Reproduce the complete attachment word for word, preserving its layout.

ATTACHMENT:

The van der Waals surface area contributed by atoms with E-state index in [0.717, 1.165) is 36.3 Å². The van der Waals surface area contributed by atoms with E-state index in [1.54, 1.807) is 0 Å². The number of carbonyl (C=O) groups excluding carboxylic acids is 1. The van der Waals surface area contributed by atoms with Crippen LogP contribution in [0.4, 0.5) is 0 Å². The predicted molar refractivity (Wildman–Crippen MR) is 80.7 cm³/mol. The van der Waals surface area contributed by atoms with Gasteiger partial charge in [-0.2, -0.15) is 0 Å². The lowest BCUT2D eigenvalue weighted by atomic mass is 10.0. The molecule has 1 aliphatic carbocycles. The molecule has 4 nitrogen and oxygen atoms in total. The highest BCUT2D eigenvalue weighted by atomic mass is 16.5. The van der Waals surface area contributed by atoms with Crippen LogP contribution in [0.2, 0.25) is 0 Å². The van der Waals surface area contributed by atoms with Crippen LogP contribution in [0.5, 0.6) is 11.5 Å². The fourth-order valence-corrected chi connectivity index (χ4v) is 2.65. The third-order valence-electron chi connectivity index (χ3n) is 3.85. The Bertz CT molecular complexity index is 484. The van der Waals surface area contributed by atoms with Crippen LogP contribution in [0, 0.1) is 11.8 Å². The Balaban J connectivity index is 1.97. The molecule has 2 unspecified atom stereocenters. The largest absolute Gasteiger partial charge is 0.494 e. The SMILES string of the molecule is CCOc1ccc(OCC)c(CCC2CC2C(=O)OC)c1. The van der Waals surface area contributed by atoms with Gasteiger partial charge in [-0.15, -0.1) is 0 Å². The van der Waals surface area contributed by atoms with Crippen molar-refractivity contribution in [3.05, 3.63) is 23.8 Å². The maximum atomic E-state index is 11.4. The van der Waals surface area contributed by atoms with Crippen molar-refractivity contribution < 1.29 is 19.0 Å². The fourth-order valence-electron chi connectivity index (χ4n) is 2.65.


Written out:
The van der Waals surface area contributed by atoms with E-state index in [0.717, 1.165) is 36.3 Å². The van der Waals surface area contributed by atoms with E-state index in [1.54, 1.807) is 0 Å². The number of carbonyl (C=O) groups excluding carboxylic acids is 1. The van der Waals surface area contributed by atoms with Crippen LogP contribution in [0.4, 0.5) is 0 Å². The predicted molar refractivity (Wildman–Crippen MR) is 80.7 cm³/mol. The van der Waals surface area contributed by atoms with Gasteiger partial charge in [-0.2, -0.15) is 0 Å². The lowest BCUT2D eigenvalue weighted by atomic mass is 10.0. The molecule has 1 aliphatic carbocycles. The molecule has 4 nitrogen and oxygen atoms in total. The highest BCUT2D eigenvalue weighted by atomic mass is 16.5. The van der Waals surface area contributed by atoms with Crippen LogP contribution in [0.2, 0.25) is 0 Å². The van der Waals surface area contributed by atoms with Crippen LogP contribution in [0.5, 0.6) is 11.5 Å². The fourth-order valence-corrected chi connectivity index (χ4v) is 2.65. The third-order valence-electron chi connectivity index (χ3n) is 3.85. The Bertz CT molecular complexity index is 484. The van der Waals surface area contributed by atoms with Crippen LogP contribution in [0, 0.1) is 11.8 Å². The Balaban J connectivity index is 1.97. The molecule has 2 unspecified atom stereocenters. The largest absolute Gasteiger partial charge is 0.494 e. The SMILES string of the molecule is CCOc1ccc(OCC)c(CCC2CC2C(=O)OC)c1. The van der Waals surface area contributed by atoms with Gasteiger partial charge in [-0.15, -0.1) is 0 Å². The van der Waals surface area contributed by atoms with Crippen molar-refractivity contribution in [3.05, 3.63) is 23.8 Å². The maximum atomic E-state index is 11.4. The van der Waals surface area contributed by atoms with Crippen molar-refractivity contribution < 1.29 is 19.0 Å². The fourth-order valence-electron chi connectivity index (χ4n) is 2.65.